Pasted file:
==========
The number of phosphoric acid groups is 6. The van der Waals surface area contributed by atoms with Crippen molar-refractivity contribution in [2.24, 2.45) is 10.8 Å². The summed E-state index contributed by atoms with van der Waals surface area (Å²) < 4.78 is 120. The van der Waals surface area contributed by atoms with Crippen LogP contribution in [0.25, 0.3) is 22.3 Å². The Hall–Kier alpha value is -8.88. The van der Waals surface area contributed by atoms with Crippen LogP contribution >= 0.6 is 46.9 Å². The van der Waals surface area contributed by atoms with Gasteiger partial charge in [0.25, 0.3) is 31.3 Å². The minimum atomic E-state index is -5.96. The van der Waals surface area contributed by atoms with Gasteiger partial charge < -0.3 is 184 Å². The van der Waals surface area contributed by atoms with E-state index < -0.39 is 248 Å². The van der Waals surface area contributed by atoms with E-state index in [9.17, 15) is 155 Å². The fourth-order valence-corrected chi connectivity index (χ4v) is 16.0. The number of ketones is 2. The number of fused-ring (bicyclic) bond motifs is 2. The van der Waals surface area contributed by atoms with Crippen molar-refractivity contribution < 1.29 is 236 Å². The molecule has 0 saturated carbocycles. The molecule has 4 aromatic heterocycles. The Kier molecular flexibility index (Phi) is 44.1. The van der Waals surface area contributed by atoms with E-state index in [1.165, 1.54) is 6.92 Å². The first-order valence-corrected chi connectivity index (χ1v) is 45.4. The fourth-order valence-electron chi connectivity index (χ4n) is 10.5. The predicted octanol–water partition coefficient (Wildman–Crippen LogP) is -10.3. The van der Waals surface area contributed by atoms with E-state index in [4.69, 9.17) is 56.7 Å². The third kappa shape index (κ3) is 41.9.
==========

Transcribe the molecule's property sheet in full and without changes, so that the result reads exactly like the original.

The number of phosphoric acid groups is 6. The van der Waals surface area contributed by atoms with Crippen molar-refractivity contribution in [2.24, 2.45) is 10.8 Å². The summed E-state index contributed by atoms with van der Waals surface area (Å²) < 4.78 is 120. The van der Waals surface area contributed by atoms with Crippen LogP contribution in [0.25, 0.3) is 22.3 Å². The Hall–Kier alpha value is -8.88. The van der Waals surface area contributed by atoms with Crippen LogP contribution >= 0.6 is 46.9 Å². The van der Waals surface area contributed by atoms with Gasteiger partial charge in [0.25, 0.3) is 31.3 Å². The minimum atomic E-state index is -5.96. The van der Waals surface area contributed by atoms with Gasteiger partial charge < -0.3 is 184 Å². The van der Waals surface area contributed by atoms with E-state index < -0.39 is 248 Å². The van der Waals surface area contributed by atoms with E-state index in [9.17, 15) is 155 Å². The fourth-order valence-corrected chi connectivity index (χ4v) is 16.0. The number of ketones is 2. The number of fused-ring (bicyclic) bond motifs is 2. The van der Waals surface area contributed by atoms with Crippen molar-refractivity contribution < 1.29 is 236 Å². The molecule has 0 saturated carbocycles. The molecule has 4 aromatic heterocycles. The Kier molecular flexibility index (Phi) is 44.1. The van der Waals surface area contributed by atoms with E-state index in [1.165, 1.54) is 6.92 Å². The first-order valence-corrected chi connectivity index (χ1v) is 45.4. The fourth-order valence-electron chi connectivity index (χ4n) is 10.5. The predicted octanol–water partition coefficient (Wildman–Crippen LogP) is -10.3. The van der Waals surface area contributed by atoms with E-state index in [4.69, 9.17) is 56.7 Å². The third kappa shape index (κ3) is 41.9.